Vegetables of the nightshade family include eggplants, tomatoes, peppers and potatoes. Tobacco is also part of the nightshade family. Those newly introduced plants to human consumption, anthropologically speaking, contain glycoalkaloids, which are compounds capable of damaging the integrity of the gut barrier and further exacerbating inflammation and a leaky gut. Otherwise perfectly healthy and nutritious, those vegetables should be eliminated from your diet when dealing with gut issues.
Nuts and seeds
Even though nuts and seeds were available to our fellow ancestors, they can still cause problems in today’s already damaged guts and immune systems. Even healthy people should eat nuts and seeds in moderation. After all, caveman would gather a few here and there a few times per year, not eat a whole jar of butter made from them. Most contain levels of phytic acid, which bind nutrients and make them unavailable, further exacerbating malabsorption and malnutrition already caused by the gut ailment.
Granted, the phytic acid levels in nuts and seeds are much lower than in most grains, but it’s still there nonetheless. The second point to keep in mind with nuts and seeds is their high polyunsaturated fat (PUFA) content, especially omega-6 fats. Remember that PUFAs are fragile fats that oxidize and become rancid easily, further exacerbating free radical damage and inflammation in our bodies. Furthermore, a high ratio of omega-6 to omega-3 fat is calling for trouble. Strive for a very low total PUFA content in your diet by eliminating nuts and seeds, all vegetable oils except coconut and olive oil and by eating grass-fed and pastured animals. Keep a good omega-3 to omega-6 balance by eating wild fatty fish like salmon and sardines frequently.
While fruits are found in nature, contain essential nutrients and are made by plants and trees to actually be eaten so the seeds can be spread, the story is not as pretty as most fruitarians would like you to believe.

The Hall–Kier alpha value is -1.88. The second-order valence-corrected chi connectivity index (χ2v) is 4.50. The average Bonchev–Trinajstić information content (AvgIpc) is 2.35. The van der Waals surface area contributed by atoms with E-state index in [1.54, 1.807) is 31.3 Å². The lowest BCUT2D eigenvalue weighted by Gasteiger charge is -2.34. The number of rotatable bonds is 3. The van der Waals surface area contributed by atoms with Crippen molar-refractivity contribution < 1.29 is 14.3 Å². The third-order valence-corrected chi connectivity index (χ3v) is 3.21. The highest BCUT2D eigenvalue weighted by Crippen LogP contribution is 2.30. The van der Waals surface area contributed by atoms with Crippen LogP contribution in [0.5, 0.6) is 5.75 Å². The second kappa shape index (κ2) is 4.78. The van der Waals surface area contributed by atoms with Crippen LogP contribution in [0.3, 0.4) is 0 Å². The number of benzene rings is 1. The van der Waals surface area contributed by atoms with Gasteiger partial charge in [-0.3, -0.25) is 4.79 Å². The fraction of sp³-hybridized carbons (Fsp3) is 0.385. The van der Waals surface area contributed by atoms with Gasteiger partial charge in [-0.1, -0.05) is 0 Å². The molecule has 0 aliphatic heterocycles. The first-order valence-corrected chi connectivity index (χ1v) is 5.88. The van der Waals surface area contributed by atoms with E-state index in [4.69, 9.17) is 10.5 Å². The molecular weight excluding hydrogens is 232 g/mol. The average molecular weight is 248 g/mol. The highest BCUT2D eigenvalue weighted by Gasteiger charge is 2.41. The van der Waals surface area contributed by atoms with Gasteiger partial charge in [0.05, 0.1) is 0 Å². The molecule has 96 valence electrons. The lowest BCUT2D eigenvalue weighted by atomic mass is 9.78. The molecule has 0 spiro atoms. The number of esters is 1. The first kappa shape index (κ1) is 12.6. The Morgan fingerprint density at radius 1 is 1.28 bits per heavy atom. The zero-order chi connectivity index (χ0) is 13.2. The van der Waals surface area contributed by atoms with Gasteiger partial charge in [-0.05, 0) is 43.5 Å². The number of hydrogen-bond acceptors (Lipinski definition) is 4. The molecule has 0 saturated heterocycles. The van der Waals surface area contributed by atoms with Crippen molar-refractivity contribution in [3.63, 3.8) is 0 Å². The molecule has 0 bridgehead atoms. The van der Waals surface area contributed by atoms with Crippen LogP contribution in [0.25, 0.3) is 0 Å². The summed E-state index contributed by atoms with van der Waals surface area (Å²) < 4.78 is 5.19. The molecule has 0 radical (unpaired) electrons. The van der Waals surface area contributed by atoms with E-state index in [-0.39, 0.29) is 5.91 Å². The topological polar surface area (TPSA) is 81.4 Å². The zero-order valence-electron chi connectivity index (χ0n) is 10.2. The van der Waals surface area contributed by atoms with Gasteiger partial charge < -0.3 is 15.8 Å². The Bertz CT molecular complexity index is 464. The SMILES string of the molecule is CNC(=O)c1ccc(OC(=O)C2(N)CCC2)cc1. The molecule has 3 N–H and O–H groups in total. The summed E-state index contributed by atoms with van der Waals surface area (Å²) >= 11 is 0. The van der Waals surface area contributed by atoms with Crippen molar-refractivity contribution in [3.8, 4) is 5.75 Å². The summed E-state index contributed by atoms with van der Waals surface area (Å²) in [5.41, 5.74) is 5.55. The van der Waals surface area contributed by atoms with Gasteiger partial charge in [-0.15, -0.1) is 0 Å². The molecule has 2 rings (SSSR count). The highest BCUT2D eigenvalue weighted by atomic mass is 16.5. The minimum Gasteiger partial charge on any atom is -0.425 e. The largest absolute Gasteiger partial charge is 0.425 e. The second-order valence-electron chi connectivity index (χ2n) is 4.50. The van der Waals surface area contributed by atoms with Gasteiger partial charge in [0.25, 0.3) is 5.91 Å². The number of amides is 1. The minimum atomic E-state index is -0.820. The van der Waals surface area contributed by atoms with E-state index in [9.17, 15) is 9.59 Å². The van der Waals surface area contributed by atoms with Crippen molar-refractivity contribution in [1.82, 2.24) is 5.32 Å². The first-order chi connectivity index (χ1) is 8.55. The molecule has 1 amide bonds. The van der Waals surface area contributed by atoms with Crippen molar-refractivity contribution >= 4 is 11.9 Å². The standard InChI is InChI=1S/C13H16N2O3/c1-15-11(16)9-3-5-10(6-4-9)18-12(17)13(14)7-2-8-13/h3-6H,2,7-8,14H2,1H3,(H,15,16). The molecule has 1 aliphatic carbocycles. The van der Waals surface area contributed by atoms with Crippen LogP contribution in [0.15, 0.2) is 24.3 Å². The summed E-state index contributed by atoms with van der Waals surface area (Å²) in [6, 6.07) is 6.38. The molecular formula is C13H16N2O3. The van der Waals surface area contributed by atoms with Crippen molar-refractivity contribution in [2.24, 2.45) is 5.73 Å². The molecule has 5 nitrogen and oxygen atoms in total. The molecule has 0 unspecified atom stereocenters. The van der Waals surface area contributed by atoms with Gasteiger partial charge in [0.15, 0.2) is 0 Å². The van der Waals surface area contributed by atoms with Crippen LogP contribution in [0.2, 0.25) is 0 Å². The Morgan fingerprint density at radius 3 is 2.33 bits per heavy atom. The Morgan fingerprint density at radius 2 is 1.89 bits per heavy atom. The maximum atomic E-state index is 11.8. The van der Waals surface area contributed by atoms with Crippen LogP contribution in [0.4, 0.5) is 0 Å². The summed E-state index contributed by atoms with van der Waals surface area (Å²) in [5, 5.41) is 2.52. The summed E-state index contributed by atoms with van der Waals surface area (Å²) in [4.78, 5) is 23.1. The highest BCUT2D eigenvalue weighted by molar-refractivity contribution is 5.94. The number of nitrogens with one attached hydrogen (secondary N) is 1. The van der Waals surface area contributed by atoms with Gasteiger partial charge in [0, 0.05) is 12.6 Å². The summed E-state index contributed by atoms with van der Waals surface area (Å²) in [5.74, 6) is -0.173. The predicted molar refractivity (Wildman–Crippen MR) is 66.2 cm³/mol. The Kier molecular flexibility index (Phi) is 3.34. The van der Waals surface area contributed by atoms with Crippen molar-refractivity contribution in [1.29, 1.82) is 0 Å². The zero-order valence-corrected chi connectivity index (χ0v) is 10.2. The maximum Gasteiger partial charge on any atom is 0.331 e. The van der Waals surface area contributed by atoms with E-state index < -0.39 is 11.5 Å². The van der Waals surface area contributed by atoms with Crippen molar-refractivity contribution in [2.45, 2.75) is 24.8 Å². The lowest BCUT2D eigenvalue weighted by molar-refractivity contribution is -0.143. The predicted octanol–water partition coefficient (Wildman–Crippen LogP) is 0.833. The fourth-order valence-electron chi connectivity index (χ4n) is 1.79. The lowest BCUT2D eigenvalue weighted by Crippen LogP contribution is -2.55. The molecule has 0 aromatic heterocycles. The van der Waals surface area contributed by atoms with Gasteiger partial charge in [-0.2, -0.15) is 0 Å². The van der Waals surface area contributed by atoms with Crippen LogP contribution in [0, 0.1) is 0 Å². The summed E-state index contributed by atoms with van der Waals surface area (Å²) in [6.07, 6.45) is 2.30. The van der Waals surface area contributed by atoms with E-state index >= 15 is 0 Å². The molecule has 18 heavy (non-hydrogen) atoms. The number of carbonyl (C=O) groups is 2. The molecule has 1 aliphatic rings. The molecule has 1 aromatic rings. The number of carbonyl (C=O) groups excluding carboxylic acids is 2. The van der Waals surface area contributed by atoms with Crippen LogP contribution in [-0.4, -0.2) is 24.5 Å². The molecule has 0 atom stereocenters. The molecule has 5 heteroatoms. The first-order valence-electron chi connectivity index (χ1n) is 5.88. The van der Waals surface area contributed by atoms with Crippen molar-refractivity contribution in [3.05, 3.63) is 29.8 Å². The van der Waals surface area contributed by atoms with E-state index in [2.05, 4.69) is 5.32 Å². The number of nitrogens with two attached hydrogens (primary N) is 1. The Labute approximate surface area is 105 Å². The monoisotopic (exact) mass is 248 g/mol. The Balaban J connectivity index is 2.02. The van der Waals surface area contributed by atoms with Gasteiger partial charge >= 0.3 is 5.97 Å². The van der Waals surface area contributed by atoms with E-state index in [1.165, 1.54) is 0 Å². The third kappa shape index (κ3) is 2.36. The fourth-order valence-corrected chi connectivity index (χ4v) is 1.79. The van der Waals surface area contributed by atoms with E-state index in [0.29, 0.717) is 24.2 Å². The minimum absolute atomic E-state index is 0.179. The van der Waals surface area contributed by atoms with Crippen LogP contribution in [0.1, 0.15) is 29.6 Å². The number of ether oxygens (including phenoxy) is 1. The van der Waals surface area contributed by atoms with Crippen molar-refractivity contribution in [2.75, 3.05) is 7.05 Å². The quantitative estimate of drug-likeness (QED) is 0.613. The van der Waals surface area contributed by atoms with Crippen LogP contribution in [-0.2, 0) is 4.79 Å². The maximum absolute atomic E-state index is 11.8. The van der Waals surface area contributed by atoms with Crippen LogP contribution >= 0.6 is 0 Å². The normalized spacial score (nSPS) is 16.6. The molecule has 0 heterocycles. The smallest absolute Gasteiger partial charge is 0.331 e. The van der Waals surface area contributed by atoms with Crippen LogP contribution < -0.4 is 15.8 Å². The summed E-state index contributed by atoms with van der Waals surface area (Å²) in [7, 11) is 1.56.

First, most fruits widely available today are bred for a higher and higher sugar content, at the detriment of vitamins, fiber and antioxidants.
This is not just a random thought that’s spread around Paleo diet circles. A simple trip in the wild will show you that most wild fruits are small, tart and fibrous.
In addition to that, fruits are supposed to be available in limited quantities and only at certain times of the year.
The problem with all that, as it relates to the gut and gut flora is the amount of the sugar fructose in fruits. You probably already know that fructose should be kept to a minimum on a Paleo diet. This is especially important when dealing with issues in the gut. While fructose can’t be metabolized by most cells in the body and is sent to the liver directly, it’s a very good source of food for all the bacteria, fungus, yeast and pathogens in your gut. Fructose, even in small amounts, is like putting gasoline on a fire when your gut flora is already disrupted. Furthermore, fructose will exacerbate oxidative stress to your cells and issues with insulin sensitivities, weakening the immune system even more, which is a really bad idea.
As mentioned in my article on the multiple health benefits of egg yolks, egg whites also contain anti-nutrients and protein inhibitors. They are also a very frequent allergy. The antinutrient avidin binds to biotin and makes it unavailable to the body. This is bad news for people with disrupted gut flora because biotin is normally produced by a healthy flora so a person with an unhealthy flora is almost always already biotin deficient.
Other grey zone food groups
Some dairy products like butter, cheese and yogurt as well as coffee, dark chocolate and alcohol are often sporadically consumed by people following a Paleo diet, but they should all be eliminated as they can all cause problems. Pure butter fat from grass-fed animals is highly beneficial though. It’s called clarified butter and it’s easy to make at home.
Dietary approach to heal the gut and keep a strong immune system to fight the ailment
When dealing with gut and gut flora issues, the situation can easily turn out to be an uphill battle against a vicious cycle. An already leaky and inflamed gut will make it harder to absorb nutrients properly, which will lead to major deficiencies and in turn make it very hard for the gut to heal itself or to soothe the inflammation. You can probably see how this can turn out to be a very bad situation to be in. You’ll therefore have to pay a special attention to getting enough of some critical nutrients in the healing process. Furthermore, some nutrients like calcium and iron should be limited until your gut flora gets in better shape and you’ll see why latter.
As discussed before, vitamin D is extremely important for proper calcium metabolism and bone structure, but it’s also very important to keep a strong immune system, to suppress autoimmune problems and to produce special antibacterial peptides that help fight off undesired bacteria, fungus and viruses.
In fact, it has even been shown that a deficiency in vitamin D alone can be the cause of the gut flora problem in the first place.
I recommend taking all the natural sunlight you can get as well as eating fatty fish like wild salmon or sardines regularly and probably a supplemental dose of 4,000 or 5,000 IU of vitamin D3 per day for most people.